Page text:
The sideways off set thing must have been done before, any thoughts?

Ribtecer
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Old 14 January 2020, 07:35   #17
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Simple if you fix the engine on the transom if you have room and steer with the 90 not brilliant for close quarter stuff but manageable or just have your bracket out to give room to slew the 90 at full lock that was my final position it gave me 1/2 clearance at full lock.
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Old 14 January 2020, 07:38   #18
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Why are you using a bracket at all ?
It looks like it could just clamp onto the transom, that's how mines is fitted.
There's not a lot of steering scope for the aux but i just steer with the main engine.
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Old 14 January 2020, 08:34   #19
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Now it's all back together there is very little room.

At best it would fowl the steering gear from the main engine and have no steering itself.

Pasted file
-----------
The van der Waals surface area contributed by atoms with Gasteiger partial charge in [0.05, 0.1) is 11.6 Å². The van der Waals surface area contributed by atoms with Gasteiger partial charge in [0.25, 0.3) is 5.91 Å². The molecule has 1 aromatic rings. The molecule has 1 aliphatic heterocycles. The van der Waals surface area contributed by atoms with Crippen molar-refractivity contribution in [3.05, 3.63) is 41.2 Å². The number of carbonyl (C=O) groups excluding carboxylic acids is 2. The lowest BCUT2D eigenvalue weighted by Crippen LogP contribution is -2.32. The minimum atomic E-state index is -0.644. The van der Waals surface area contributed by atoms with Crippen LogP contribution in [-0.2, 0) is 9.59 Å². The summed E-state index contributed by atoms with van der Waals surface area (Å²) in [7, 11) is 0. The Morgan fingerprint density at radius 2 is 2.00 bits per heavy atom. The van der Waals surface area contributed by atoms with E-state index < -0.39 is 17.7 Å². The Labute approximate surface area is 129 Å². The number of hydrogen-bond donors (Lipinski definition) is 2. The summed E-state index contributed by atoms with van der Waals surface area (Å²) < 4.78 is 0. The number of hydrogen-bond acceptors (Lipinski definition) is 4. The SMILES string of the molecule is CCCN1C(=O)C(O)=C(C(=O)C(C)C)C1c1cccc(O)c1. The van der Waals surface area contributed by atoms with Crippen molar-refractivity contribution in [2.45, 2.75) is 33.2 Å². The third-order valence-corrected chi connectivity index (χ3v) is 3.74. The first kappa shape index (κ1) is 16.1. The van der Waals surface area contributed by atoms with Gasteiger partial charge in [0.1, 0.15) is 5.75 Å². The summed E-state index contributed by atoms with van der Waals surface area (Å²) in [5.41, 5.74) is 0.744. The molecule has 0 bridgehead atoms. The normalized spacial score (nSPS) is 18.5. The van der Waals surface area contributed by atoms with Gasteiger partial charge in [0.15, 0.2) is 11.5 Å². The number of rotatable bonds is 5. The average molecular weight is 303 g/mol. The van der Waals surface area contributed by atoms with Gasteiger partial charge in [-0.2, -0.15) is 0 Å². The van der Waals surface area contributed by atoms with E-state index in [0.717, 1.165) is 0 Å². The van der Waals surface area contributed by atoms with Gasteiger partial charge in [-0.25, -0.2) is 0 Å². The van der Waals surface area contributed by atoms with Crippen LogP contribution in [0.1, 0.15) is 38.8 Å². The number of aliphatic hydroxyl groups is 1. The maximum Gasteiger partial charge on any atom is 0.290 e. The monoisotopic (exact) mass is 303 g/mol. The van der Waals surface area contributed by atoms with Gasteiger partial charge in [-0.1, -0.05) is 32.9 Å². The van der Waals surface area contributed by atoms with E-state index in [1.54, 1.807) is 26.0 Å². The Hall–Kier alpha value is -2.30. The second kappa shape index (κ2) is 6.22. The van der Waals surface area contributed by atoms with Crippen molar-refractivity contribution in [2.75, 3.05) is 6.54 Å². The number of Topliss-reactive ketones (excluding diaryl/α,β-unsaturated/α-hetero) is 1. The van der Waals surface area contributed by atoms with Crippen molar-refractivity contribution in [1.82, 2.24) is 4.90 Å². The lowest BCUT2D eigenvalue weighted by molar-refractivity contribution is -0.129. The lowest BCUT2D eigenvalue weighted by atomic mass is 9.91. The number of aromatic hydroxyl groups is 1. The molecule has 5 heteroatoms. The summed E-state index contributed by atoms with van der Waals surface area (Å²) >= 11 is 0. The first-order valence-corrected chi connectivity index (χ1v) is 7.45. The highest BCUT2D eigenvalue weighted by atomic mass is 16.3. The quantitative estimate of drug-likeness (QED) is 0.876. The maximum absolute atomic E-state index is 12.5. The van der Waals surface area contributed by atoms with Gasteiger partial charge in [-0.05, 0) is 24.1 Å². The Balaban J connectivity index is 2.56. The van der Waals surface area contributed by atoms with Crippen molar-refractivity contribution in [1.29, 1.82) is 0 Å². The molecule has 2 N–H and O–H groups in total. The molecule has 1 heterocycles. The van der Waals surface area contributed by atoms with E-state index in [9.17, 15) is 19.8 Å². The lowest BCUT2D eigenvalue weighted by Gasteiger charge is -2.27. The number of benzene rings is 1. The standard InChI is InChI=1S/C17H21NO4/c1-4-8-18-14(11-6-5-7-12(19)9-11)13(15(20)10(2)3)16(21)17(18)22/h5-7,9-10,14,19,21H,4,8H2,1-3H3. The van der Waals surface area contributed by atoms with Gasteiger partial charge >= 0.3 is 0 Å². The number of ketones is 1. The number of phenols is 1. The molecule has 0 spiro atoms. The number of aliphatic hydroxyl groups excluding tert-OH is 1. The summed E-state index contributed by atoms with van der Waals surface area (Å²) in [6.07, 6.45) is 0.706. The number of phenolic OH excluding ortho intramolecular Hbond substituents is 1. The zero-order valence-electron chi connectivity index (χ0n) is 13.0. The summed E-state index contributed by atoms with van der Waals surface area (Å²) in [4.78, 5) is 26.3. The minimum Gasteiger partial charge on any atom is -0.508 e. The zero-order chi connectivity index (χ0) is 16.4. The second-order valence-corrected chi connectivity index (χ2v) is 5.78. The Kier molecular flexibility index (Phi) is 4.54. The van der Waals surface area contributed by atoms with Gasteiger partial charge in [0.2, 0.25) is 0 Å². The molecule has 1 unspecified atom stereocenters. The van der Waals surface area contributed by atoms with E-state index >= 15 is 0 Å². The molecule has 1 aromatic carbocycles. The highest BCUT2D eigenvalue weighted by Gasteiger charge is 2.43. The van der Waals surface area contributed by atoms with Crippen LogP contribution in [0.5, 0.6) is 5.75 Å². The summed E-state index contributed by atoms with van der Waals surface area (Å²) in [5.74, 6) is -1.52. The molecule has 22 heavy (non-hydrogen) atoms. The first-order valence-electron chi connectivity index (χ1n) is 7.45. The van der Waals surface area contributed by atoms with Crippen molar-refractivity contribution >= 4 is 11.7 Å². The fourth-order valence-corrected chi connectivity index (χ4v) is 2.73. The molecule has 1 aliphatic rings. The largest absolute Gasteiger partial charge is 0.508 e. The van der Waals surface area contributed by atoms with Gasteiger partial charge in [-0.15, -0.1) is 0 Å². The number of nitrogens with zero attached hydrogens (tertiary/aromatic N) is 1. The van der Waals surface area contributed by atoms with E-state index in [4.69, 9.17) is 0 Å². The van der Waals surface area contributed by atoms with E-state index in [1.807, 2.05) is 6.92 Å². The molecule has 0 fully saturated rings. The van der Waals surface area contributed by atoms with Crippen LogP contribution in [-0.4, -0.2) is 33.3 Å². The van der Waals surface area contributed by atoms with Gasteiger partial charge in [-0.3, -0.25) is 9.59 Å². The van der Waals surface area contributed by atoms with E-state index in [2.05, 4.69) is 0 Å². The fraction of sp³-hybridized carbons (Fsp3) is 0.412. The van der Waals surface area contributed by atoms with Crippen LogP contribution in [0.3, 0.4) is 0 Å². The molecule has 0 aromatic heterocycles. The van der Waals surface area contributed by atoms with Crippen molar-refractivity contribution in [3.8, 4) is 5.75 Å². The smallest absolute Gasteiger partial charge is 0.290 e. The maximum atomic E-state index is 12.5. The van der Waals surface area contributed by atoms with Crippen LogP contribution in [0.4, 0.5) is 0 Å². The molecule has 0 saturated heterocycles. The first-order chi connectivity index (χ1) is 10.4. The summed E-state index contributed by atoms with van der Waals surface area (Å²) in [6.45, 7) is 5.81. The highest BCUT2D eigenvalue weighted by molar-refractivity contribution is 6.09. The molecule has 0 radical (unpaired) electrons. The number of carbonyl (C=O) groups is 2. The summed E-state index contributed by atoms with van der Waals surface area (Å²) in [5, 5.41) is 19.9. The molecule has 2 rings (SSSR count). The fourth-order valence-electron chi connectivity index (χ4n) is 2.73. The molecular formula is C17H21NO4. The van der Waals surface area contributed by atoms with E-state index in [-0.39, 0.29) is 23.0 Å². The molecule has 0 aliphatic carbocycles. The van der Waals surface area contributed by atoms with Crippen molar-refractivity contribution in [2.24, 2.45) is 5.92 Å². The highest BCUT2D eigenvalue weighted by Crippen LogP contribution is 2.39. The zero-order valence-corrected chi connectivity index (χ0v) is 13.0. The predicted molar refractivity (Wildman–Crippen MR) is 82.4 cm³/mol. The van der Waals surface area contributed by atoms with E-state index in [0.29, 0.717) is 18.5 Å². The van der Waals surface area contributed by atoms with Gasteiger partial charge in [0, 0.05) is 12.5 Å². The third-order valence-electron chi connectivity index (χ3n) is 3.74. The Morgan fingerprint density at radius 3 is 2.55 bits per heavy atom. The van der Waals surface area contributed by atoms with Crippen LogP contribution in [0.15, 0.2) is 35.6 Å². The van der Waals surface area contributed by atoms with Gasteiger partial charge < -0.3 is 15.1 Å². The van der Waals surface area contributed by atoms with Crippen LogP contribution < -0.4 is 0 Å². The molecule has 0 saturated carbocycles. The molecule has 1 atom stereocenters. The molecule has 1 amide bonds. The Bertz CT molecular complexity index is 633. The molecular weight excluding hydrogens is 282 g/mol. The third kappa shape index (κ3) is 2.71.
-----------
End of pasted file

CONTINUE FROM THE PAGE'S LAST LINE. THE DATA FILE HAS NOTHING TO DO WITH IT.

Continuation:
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Old 14 January 2020, 17:42   #20
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Ribtecer, your A-frame takes up valuable space on the transom.

I'd be looking to fit on the starboard side as the steering drag link will always be an issue. What size of auxilliary do you need to fit?

If you can stick to a 2-stroke engine, then a Tohatsu 5hp long shaft is about a slim an engine as you're likely to find. Integral fuel tank, but the option of connecting to main fuel supply.

Regards the proposed bracket. I looked at these, and I reckon if you're getting something fabricated in stainless steel, sure you could offset it. You might need to add a strengthening support to the back of it to transfer some of the load. Make something up in ply first so you can see there's no contact hard lock to hard lock on the main engine, before the expense of getting something fabricated.

Also look at a U bolt on the transom knee. Securing this auxilliary engine in the tilted position will reduce vibration. Only thing to watch is if it's a dovetail slot, you're likely to ratchet it out if the slot if it's under tension. I've seen fixed brackets, again something else to consider.